• Here’s one I recorded earlier today (as promised), complete with mistakes and “finger fatigue”…

  • I often will just jam over my songs for 30-60 minutes improvising new ideas while recording the lot of it. I personally LIKE to go back and re-edit all that stuff into something more cohesive in the DAW. I don't go to crazy either with fixing the odd slightly bum note here and there, but I'll string together bars of good material to make a longer phrase if I need to.

    I do love Ableton Live for this kind of thing, warping makes it really easy if you just want to fix the timing of the odd note here and there.

    Best advice I can give is don't go too crazy editing your performances though, it's all too easy to suck the life and feel out of them too.

  • David Gilmour recorded multiple takes of the solo for Comfortably Numb, and then just used the faders to mix the best bits together:

    “I banged out five or six solos,” Gilmour says. “From there I just followed my usual procedure, which is to listen back to each solo and make a chart, noting which bits are good. Then, by following the chart, I create one great composite solo by whipping one fader up, then another fader, jumping from phrase to phrase until everything flows together. That’s the way we did it on ‘Comfortably Numb.’”

    http://rockandrollgarage.com/david-gilmour-reveals-how-he-made-the-solo-for-comfortably-numb/

  • Great thread @Edward_Alexander … if you accept GeoShred as a Guitar substitute I’m in the same boat. I never edit mistakes, just have another go till I’m happy. Don’t have a problem trying to play other peoples tunes but completely agree that practice, practice , practice is the key. It’s funny how my best solos are the ones that I’m not recording 😊 Lovely track by the way.

  • @Edward_Alexander said:
    So I’ve been trying to start incorporating more guitar stuff into my iPadOS productions lately.

    I hear ya.
    It feels good to be playing guitar regularly again.

    So it takes practice. Practice, practice, and more practice. Until years go by, many years, and you’re still practicing. Depending on what you want to do, you will have to practice to stay in shape. Along the way, you pick up a few skills, but you still have to practice them. The guitar does not play itself!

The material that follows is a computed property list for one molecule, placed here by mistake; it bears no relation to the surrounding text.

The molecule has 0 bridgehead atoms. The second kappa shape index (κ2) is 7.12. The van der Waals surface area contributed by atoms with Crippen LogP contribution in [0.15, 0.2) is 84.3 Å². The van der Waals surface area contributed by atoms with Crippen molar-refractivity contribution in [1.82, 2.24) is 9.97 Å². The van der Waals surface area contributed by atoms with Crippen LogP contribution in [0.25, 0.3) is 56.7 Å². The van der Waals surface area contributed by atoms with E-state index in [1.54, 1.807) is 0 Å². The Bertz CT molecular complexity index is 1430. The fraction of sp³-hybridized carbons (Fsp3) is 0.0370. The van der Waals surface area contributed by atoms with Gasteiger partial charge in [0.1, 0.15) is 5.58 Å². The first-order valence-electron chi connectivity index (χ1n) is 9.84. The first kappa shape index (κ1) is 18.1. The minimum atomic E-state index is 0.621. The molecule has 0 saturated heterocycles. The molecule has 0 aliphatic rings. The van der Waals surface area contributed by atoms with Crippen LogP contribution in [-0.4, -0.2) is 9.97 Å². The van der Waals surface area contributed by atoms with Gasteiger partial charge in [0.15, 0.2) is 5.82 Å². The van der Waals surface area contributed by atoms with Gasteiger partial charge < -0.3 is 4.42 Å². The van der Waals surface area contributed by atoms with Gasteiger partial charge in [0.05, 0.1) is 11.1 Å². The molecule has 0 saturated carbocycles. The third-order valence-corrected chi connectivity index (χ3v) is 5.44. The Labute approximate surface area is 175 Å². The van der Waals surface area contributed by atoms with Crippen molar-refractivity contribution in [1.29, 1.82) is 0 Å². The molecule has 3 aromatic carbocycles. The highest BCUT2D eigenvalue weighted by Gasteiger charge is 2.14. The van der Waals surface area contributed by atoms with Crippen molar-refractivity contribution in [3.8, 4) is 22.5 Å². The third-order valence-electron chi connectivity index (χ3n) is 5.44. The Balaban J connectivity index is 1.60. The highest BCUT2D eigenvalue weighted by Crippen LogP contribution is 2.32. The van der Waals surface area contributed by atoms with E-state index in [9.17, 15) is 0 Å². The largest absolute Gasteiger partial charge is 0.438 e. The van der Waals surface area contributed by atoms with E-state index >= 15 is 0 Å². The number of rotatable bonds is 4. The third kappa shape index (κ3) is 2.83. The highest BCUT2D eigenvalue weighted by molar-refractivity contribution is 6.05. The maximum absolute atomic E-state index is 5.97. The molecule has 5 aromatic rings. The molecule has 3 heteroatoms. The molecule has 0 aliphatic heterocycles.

Yup, still practicing.

    You can practice playing cover songs, and get good at playing cover songs (which is something I’ve never really wanted to do) and play someone else’s music perfectly if thats what you want to do. (For some reason, that’s what a lot of non-musician people expect when they see you playing guitar. “I don’t know that one. Do you know blahblahblah?”)

    I maintain the ability to sight read chords for this purpose only.
    I still occasionally get calls for last minute gigs without rehearsals
    and I have to go through the chord charts before the gig.
    It's a good skill to have.

    Or you can practice the actual guitar, music theory, scales, modes, improvisation, and get good at coming up with your own pieces of music. Sometimes you’ll have influences, yes, and it’ll show up in your playing. And sometimes you develop habits as well.

    This is what I do either on guitar or keys and more recently the LP X.
    The LP X is a strange instrument though a lot of fun.

    It takes a lot of practice to be able to improvise a lead guitar/solo guitar type track and be able to do it in a single take. This is how I’ve been recording lately on the iPad, and I know the method I’ve been using to record is what has pushed me into this “one take - whatever gets recorded is what you get” mentality.

    Agreed.
    I used to do guitar tracking a lot back in the day but over
    the past decade or more I generally aim to get the take
    in one go and almost always improv'd for the most part.

    Guitar TRACKING is a term I’ve been hearing a lot, and as you’ll see Tim Pierce explaining in the video, even someone as experienced as he, when improvising a piece, can screw up parts regularly. So I don’t feel so bad now with my “one take” improv guitar tracks!

    Every musician requires practice even if you know the piece
    inside out, unless you warm up properly you will make mistakes.

    I do however want to start getting into this “tracking” thing with the guitar, and I do understand it takes using a DAW to be able to punch in and punch out, to be able to go back and fix things, fixing mistakes, and becoming a better producer overall in the end.

    >

    As a recording artist learning how to track properly is essential.
    Good technique can speed up your workflow no end.

    Talk to me about this “guitar tracking” thing guys. In the meantime, I have one of my “one take”, one shot guitar recordings for your review, which I’ll post in this thread shortly.

    Get a good sound.
    Loop section.
    Practice phrases.
    Touch lips, kiss the sky and hit record.
    Three takes.